Unfortunately, the effect of noncompliance with recommended lifestyle behavior upon successful outcome of solid organ transplantation has received only limited attention. Since clinical trials or cohort studies will not be deemed ethical in this regard, one has to depend upon other observational studies to address this issue. Lifestyle changes adaptation may be dictated by sociocultural determinants,[5] and hence, studies done in other parts of the world may not be equally relevant in the Indian sociocultural context. Although renal transplantation in India is being done in increasing numbers, we failed to locate any recent prospective studies from India assessing the incidence and the determinants of noncompliance with various lifestyle dimensions in posttransplantation regimens.

However, an in-depth understanding of factors associated with noncompliance with the recommended lifestyle behavior is essential before the development of any remedial strategies. Physicians as well as nurses must consider issues beyond medication facing the transplant recipient such as dietary changes, exercise regimens, monitoring by self or caregivers at home, laboratory investigations, and infection prevention.

We therefore planned a prospective observational study to assess compliance with recommended lifestyle among patients living with KT and to explore various potential determinants of noncompliance.

  Materials and Methods Top

Based on the study criteria, adult renal transplant recipients were recruited through purposive sampling from one tertiary care government hospital and two private hospitals during the period of July 2011 to June 2013. All renal transplants performed in these hospitals were as per the Transplantation of Human Organ Act, India. Informed consent was obtained, and hospitals ethics committee approval was taken. Nonconsenting subjects and cases where both subject and primary caregiver in the family were illiterate were excluded. The first assessment was at discharge from hospital, and subsequent follow-up was at 3-month intervals for 12 months. Self-report at interview method was used to assess the incidence of noncompliance and putative factors contributing to noncompliance. To assess factors of nonadherence, the interview schedule was developed on the basis of the World Health Organization Taxonomy of Adherence, 2003.[6] The adverse drug reaction (ADR)-related stress scale by Rosenberger et al.[7] was utilized to assess stress from ADRs from the prescribed immunosuppressant medication. However, we also included ADRs not included in the Rosenberger scale. Stress from each of adverse effect of immunosuppressant was measured on a five-point scale: 0 - no stress, 1 - low, 2 - moderate, 3 - high, 4 - very high stress. In the context of this study, lifestyle measures related to behavior in seven areas include (a) recommended diet, (b) prescribed exercise plan, (c) scheduled clinic visits, (d) recommended monitoring (of urine output, body weight, blood pressure, and home monitoring of blood glucose) schedule, (e) recommended laboratory investigation schedule, (g) infection prevention strategies (maintenance of personal hygiene, wearing of mask, avoidance of street food), and (f) abstinence from any addictive substance (smoking, chewing tobacco, alcohol, or other agents). A screening questionnaire was applied by a researcher to check for noncompliance in any of these seven dimensions at each visit, and if a participant was identified as exhibiting potential noncompliant behavior, then he or she was probed further. The actual adherence was assessed as frequency of noncompliant behavior per month. Open-ended questions were also asked to probe reasons behind noncompliance. Each subject's primary caregiver was also interviewed to cross-check the self-reported nonadherent behavior.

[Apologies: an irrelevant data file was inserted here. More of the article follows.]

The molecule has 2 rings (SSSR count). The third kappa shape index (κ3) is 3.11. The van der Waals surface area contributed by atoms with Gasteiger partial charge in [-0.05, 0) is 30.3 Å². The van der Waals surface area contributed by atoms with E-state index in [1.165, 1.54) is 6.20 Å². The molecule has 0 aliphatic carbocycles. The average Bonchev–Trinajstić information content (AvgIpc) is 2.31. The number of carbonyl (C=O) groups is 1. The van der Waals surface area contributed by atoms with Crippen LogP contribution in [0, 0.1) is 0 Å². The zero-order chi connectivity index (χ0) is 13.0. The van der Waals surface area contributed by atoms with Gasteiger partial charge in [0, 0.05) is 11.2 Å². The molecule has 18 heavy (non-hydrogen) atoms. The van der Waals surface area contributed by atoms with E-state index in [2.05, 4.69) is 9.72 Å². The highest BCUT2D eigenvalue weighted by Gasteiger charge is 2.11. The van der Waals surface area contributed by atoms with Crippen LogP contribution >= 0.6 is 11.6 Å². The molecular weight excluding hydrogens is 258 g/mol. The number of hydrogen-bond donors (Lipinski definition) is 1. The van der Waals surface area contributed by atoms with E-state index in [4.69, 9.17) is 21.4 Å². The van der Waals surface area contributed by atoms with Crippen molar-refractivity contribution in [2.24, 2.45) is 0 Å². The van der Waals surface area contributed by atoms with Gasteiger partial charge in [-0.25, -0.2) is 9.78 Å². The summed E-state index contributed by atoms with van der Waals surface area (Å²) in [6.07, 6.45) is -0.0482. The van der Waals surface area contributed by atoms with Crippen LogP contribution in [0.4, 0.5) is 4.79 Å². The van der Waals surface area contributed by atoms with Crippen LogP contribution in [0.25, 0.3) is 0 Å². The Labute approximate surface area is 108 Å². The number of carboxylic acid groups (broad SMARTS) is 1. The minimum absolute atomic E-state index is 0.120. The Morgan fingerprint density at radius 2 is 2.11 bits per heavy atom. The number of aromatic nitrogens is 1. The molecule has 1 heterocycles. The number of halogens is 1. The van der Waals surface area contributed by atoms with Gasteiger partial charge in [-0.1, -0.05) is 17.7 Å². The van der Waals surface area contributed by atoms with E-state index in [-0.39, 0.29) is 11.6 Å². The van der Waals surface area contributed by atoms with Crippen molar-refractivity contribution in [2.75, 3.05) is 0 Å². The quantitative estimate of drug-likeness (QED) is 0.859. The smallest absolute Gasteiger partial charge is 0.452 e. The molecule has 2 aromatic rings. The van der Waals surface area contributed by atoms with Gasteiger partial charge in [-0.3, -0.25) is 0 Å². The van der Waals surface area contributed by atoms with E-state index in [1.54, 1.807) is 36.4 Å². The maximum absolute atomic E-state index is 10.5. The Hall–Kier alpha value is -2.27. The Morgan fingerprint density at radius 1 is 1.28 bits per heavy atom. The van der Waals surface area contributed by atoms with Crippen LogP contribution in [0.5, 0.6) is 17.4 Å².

The questions were first developed in English and pretested to evaluate relevance to the problem being studied and clarity. The content validity index (CVI) for questions to assess compliance was 0.97 and reliability coefficient was 1. The CVI for factors of noncompliance was 0.98 and reliability coefficient ranged from 0.847 to 0.955. After ensuring reliability, the developed English version interview schedule was translated to Bengali and then back-translated to English by independent language (Bengali and English) expert. The researcher asked questions in patient's preferred language, and she herself performed the interview of pretested questionnaire.

In general, noncompliance is regarded as the extent to which a person's behavior does not coincide with medical or health advice. In this study, the terms “noncompliance” and “nonadherence” were used interchangeably. Definition of compliance varies between studies and there is no consensus definition of acceptable compliance with lifestyle measures. In our study, it was assumed that transplant patients constitute a highly motivated group and compliance was judged in a relatively strict sense. With regard to diet or exercise, noncompliance was defined as more than three times casual deviation (from what was recommended by the transplant team) in a month over a 1-year posttransplantation period. For monitoring as well as for infection prevention behavior a similar criterion of more than three times casual deviation in any month over a 1 year period was considered. For clinic attendance, more than one time deviation from schedule in 1 year without giving prior information to the clinic regarding inability to attend was considered as noncompliance. For blood tests and other recommended laboratory investigations also, more than one time deviation in 1 year was considered noncompliance. Any use of an addictive substance was also noncompliance.